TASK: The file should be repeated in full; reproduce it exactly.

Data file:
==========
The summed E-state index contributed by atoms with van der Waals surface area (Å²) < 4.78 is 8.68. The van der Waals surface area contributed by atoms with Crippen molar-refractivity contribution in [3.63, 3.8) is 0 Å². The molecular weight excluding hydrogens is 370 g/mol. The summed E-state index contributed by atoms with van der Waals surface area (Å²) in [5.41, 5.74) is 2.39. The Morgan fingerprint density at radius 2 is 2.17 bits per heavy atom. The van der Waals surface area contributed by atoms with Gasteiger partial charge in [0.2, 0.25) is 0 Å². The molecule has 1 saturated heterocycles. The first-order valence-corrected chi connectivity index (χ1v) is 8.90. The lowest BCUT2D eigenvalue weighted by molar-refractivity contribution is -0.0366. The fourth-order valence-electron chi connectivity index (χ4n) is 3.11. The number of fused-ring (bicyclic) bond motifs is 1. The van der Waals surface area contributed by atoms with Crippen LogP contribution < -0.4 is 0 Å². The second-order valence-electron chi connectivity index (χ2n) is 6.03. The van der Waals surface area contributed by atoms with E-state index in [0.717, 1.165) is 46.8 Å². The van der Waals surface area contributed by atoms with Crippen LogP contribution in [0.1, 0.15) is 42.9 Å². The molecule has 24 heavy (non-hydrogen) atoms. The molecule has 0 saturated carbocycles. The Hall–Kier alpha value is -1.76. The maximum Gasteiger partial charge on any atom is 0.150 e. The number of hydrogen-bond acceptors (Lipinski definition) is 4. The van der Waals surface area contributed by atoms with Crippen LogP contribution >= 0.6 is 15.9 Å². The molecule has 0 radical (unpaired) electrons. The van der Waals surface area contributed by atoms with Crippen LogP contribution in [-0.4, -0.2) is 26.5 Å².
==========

The summed E-state index contributed by atoms with van der Waals surface area (Å²) < 4.78 is 8.68. The van der Waals surface area contributed by atoms with Crippen molar-refractivity contribution in [3.63, 3.8) is 0 Å². The molecular weight excluding hydrogens is 370 g/mol. The summed E-state index contributed by atoms with van der Waals surface area (Å²) in [5.41, 5.74) is 2.39. The Morgan fingerprint density at radius 2 is 2.17 bits per heavy atom. The van der Waals surface area contributed by atoms with Gasteiger partial charge in [0.2, 0.25) is 0 Å². The molecule has 1 saturated heterocycles. The first-order valence-corrected chi connectivity index (χ1v) is 8.90. The lowest BCUT2D eigenvalue weighted by molar-refractivity contribution is -0.0366. The fourth-order valence-electron chi connectivity index (χ4n) is 3.11. The number of fused-ring (bicyclic) bond motifs is 1. The van der Waals surface area contributed by atoms with Crippen LogP contribution < -0.4 is 0 Å². The second-order valence-electron chi connectivity index (χ2n) is 6.03. The van der Waals surface area contributed by atoms with E-state index in [0.717, 1.165) is 46.8 Å². The van der Waals surface area contributed by atoms with Crippen LogP contribution in [0.1, 0.15) is 42.9 Å². The molecule has 24 heavy (non-hydrogen) atoms. The molecule has 0 saturated carbocycles. The Hall–Kier alpha value is -1.76. The maximum Gasteiger partial charge on any atom is 0.150 e. The number of hydrogen-bond acceptors (Lipinski definition) is 4. The van der Waals surface area contributed by atoms with Crippen LogP contribution >= 0.6 is 15.9 Å². The molecule has 0 radical (unpaired) electrons. The van der Waals surface area contributed by atoms with Crippen LogP contribution in [-0.4, -0.2) is 26.5 Å².